Repeated exposures to gustatory stimuli produce habituation or positive contrast effects in perinatal rats

G Andrew Mickley, Cynthia L Kenmuir, Christine M Dengler-Crish, Colleen McMullen, Anna McConnell, Elizabeth Valentine

Research output: Contribution to journalArticlepeer-review

6 Scopus citations


Adult rats exhibit a decrease in consummatory responses following repeated presentations of a taste (habituation) and an increase in consummatory responses if they experience an upward shift in the magnitude or intensity of a gustatory stimulus (e.g., sucrose or saccharin). These responses do not represent a direct sensorimotor reaction to a gustatory cue, but rather reflect a change in responding based on the memory of a previous taste. Here, we sought to determine if fetal rats could (like adults) adjust their orofacial motor responses based on a memory of recent gustatory experience. Embryonic Day 18 (E18) or Day 19 (E19) rat fetuses received oral lavage with either 0.15 or 0.30% saccharin (SAC). Subsequently, observations of orofacial movements (mouthing and licking) following oral lavage with 0.30% SAC were made 50 min later, 24 hr later, or on postnatal Day 3 (P3). Thus, some animals were in a "shifted" condition in which they first experienced a relatively low concentration of SAC and then a higher one while control rats ("nonshifted") received 0.30% SAC during both taste exposures. Fetuses exhibited evidence of both habituation (with repeated presentation of the 0.30% SAC) and positive contrast effects (PCEs) (following an upward shift in SAC concentration) when retested 50 min after their first exposure to SAC on E19. However, these animals did not exhibit PCEs 24 hr later or 5 days later (on P3). Contrast effects were not observed when the initial SAC exposure was on E18, and habituation responses were variable depending on the time interval between the taste presentations to these animals. Rats with a 5- to 6-day latency between the two taste presentations showed neither PCEs nor habituation. Our data indicate that PCEs and habituation effects emerge at different ages, and their demonstration is dependent upon the latency between the taste presentations.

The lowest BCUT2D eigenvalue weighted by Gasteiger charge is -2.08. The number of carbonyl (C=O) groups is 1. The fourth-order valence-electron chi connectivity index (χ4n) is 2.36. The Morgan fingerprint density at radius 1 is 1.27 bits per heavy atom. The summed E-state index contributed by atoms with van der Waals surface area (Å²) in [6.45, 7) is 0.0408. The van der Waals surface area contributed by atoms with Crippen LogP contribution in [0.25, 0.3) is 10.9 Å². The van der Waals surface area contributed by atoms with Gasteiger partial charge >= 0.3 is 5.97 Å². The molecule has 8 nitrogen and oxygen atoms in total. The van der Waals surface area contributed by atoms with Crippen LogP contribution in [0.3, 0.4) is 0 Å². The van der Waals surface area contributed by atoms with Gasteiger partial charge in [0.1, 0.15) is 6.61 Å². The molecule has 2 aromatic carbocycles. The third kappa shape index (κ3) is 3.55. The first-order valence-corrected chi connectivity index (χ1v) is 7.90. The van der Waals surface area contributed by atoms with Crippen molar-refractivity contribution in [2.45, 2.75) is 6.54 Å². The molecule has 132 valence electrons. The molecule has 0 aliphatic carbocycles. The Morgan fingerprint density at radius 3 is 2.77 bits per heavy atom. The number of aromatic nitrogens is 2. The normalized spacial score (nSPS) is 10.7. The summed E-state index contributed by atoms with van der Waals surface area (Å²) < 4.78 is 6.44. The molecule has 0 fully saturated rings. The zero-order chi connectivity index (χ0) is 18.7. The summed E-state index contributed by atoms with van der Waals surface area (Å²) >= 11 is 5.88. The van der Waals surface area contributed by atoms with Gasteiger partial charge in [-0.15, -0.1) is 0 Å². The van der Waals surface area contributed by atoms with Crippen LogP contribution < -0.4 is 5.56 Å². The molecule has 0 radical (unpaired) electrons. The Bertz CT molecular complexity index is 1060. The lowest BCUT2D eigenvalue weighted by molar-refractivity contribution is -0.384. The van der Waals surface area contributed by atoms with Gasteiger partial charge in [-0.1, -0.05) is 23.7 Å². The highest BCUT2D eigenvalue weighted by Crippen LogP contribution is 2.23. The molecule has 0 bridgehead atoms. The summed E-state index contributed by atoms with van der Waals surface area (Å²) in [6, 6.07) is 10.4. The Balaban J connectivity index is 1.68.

Original languageEnglish
Pages (from-to)176-88
Number of pages13
JournalDevelopmental Psychobiology
Issue number3
StatePublished - Apr 2004

Bibliographical note

Copyright 2004 Wiley Periodicals, Inc.


  • Animals
  • Animals, Newborn
  • Behavior, Animal
  • Cues
  • Embryo, Mammalian
  • Female
  • Habituation, Psychophysiologic
  • Male
  • Periodicity
  • Pregnancy
  • Rats
  • Rats, Sprague-Dawley
  • Saccharin/administration & dosage
  • Sweetening Agents/administration & dosage
  • Taste/physiology


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